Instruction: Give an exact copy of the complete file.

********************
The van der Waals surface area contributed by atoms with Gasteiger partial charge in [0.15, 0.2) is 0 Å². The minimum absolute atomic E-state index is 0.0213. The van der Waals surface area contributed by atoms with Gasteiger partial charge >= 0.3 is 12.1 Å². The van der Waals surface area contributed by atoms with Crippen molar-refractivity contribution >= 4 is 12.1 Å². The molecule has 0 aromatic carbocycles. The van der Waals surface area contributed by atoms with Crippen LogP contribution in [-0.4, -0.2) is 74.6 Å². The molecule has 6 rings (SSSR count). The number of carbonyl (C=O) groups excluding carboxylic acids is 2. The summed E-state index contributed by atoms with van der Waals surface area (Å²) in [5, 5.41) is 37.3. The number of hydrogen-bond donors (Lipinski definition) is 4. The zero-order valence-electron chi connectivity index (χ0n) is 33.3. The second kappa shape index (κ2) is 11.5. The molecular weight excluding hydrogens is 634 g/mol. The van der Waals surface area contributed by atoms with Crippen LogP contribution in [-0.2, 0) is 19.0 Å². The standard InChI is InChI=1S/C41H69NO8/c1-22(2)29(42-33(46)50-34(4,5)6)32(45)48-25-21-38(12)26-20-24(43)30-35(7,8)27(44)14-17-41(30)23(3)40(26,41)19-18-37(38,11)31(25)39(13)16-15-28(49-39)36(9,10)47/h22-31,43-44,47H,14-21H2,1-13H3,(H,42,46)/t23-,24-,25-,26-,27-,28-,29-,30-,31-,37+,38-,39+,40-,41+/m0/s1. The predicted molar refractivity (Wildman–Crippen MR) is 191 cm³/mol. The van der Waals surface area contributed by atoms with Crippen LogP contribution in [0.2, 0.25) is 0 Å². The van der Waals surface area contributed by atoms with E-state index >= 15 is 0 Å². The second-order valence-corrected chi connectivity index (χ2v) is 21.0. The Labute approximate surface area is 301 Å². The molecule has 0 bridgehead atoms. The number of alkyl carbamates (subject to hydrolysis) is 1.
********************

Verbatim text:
The van der Waals surface area contributed by atoms with Gasteiger partial charge in [0.15, 0.2) is 0 Å². The minimum absolute atomic E-state index is 0.0213. The van der Waals surface area contributed by atoms with Gasteiger partial charge >= 0.3 is 12.1 Å². The van der Waals surface area contributed by atoms with Crippen molar-refractivity contribution >= 4 is 12.1 Å². The molecule has 0 aromatic carbocycles. The van der Waals surface area contributed by atoms with Crippen LogP contribution in [-0.4, -0.2) is 74.6 Å². The molecule has 6 rings (SSSR count). The number of carbonyl (C=O) groups excluding carboxylic acids is 2. The summed E-state index contributed by atoms with van der Waals surface area (Å²) in [5, 5.41) is 37.3. The number of hydrogen-bond donors (Lipinski definition) is 4. The zero-order valence-electron chi connectivity index (χ0n) is 33.3. The second kappa shape index (κ2) is 11.5. The molecular weight excluding hydrogens is 634 g/mol. The van der Waals surface area contributed by atoms with Crippen LogP contribution in [-0.2, 0) is 19.0 Å². The standard InChI is InChI=1S/C41H69NO8/c1-22(2)29(42-33(46)50-34(4,5)6)32(45)48-25-21-38(12)26-20-24(43)30-35(7,8)27(44)14-17-41(30)23(3)40(26,41)19-18-37(38,11)31(25)39(13)16-15-28(49-39)36(9,10)47/h22-31,43-44,47H,14-21H2,1-13H3,(H,42,46)/t23-,24-,25-,26-,27-,28-,29-,30-,31-,37+,38-,39+,40-,41+/m0/s1. The predicted molar refractivity (Wildman–Crippen MR) is 191 cm³/mol. The van der Waals surface area contributed by atoms with Crippen LogP contribution in [0.2, 0.25) is 0 Å². The van der Waals surface area contributed by atoms with E-state index >= 15 is 0 Å². The second-order valence-corrected chi connectivity index (χ2v) is 21.0. The Labute approximate surface area is 301 Å². The molecule has 0 bridgehead atoms. The number of alkyl carbamates (subject to hydrolysis) is 1.